Zlatan Ibrahimovic’s current stint in MLS could best be described as vibrant. From a 40-yard volley minutes into his debut to choking NYCFC goalkeeper Sean Johnson and only getting a yellow card, the Swede has constantly been in the limelight. As Zlatan goes past his 1-year mark in American soccer, I’ll take a look back at the impact his time in the U.S. has had on his legacy, the Galaxy, and the league as a whole.
Even as a diehard Galaxy fan myself, and a personal admirer of Zlatan, I was concerned about rumors linking him with a move to LA. There was doubts about the longevity of such a move, how much an aging striker, fresh off the back of a major knee-injury that had sidelined him for months, could contribute to a struggling Galaxy side. Would a big-money, big-name veteran star be a move in the right direction for a team so clearly in need of an injection of youth and homegrown talent? My expectations were skeptical at best when I heard the transfer had been confirmed.
Yet Zlatan’s larger-than-life persona seemed to perfectly suit the Los Angeles lifestyle, his Twitter unveiling already generating a massive audience before even stepping foot on the pitch. And for this reason alone, his move to MLS has benefited the league in terms of greater viewership and outreach to a new audience of football fans. Whenever a player of his caliber, his reputation, his history, moves to MLS, despite his declining physical ability, the league will get more exposure. Beyond the possible special treatment Zlatan sometimes gets given his on-the-field aggressive antics, his move has clearly had a net gain on the league, but is it the same for his own club?
The Galaxy had been slumping badly in the season prior to Zlatan’s arrival, a dismal shadow of a club that used to take a playoff spot as almost a given year-in and year-out. Many argued that a prioritization of local talent would provide an aging squad with a splash of much-needed youth, but the signing of Zlatan seemed to conflict with this. Alas, it seemed like the Galaxy were not prepared to adopt a youth-first recruitment philosophy, which only seemed to their own detriment. As Atlanta United had shown, recruiting young North and South American talent rather than signing big-name veterans could bring success even in the dawn of a new franchise. The unwillingness to reorient to youth talent is even more puzzling considering that Southern California is such a hotbed for players.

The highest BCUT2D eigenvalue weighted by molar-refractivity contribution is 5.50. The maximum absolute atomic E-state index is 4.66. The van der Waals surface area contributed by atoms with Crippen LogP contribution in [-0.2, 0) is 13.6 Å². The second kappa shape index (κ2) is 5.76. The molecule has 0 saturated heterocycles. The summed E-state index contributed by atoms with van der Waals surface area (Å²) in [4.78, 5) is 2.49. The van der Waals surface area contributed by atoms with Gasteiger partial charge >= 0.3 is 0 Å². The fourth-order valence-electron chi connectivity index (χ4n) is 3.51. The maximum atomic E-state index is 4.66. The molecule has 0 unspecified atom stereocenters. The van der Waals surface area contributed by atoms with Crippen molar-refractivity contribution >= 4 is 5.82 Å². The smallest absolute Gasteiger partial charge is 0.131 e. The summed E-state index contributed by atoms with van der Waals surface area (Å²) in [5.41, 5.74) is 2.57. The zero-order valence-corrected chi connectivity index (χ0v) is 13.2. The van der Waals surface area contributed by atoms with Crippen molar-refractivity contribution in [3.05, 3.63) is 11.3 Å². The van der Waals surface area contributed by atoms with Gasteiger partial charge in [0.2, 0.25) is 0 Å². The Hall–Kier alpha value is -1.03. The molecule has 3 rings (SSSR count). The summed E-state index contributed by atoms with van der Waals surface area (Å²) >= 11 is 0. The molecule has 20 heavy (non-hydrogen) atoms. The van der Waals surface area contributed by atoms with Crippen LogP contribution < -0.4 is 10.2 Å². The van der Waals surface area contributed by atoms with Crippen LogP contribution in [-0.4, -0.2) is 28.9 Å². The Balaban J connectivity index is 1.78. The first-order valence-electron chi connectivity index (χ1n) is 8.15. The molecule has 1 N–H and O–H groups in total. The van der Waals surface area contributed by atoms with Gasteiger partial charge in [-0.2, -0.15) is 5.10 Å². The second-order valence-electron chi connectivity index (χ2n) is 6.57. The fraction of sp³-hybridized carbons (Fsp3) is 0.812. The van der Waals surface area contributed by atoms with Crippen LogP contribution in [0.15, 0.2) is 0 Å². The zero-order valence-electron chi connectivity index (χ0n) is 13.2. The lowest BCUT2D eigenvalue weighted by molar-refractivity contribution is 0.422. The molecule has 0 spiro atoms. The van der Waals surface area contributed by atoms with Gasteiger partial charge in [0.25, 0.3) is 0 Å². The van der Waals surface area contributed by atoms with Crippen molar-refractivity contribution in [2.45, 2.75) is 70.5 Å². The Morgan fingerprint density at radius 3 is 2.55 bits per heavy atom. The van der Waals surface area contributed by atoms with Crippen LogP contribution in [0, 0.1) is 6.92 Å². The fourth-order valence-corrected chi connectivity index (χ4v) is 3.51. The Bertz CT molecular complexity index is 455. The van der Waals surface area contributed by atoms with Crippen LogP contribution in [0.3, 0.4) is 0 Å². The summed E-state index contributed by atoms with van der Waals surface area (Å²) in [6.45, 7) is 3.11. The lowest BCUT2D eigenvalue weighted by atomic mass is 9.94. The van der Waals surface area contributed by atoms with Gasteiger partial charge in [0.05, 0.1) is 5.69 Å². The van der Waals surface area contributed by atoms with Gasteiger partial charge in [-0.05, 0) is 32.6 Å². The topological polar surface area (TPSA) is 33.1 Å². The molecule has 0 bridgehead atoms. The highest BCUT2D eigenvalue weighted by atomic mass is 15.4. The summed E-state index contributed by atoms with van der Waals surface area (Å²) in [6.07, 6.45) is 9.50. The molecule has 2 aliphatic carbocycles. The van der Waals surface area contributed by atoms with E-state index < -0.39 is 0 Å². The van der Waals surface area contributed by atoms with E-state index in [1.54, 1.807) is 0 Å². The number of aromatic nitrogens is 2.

Zlatan has definitely helped MLS’s social media insights with his seemingly endless production of outrageous goals (here is his latest). But beyond his output of goals, which has undoubtedly helped the Galaxy, he has struggled to provide much else. His inability to guide the Galaxy into the playoffs last season, especially his no-show performance against the Houston Dynamo in the final match, can serve as the ultimate failure for a man who considers himself a serial winner. The side that surrounded him last season wasn’t without its faults, but this season he has proven to be an impediment to an otherwise youthful and energetic squad. His lack of mobility, given his age, should come as no surprise, but his move-less, shout-more playstyle butts heads with the endless energy of other Galaxy players such as Uriel Antuna. Under new coach Guillermo Barros Schelotto, the players around Zlatan have often had to adapt their playstyle around the Swede, heaving cross after cross when other methods could be more suitable under a different striker.
Undoubtedly, Zlatan’s prolific stint in MLS has been impressive, considering his massive injury prior to the move and his declining physical ability. Multiple times he has stolen points with a moment of brilliance that few other players in the world would be capable of replicating. Nevertheless, his failure to reach the playoffs last season can be viewed as a blemish on his American journey, but a deep playoff run this season could change that. In the context of his footballing career, Zlatan’s Galaxy stint has so far missed the mark, but it isn’t over. Overall, the place he occupies in this Galaxy team may often hinder the team’s style of play, but ultimately results will be only thing that matters. For now, MLS and Don Garber should be thankful for the Swede’s massive persona and the attention he hauls in for the blossoming league.
By: Brandon Duran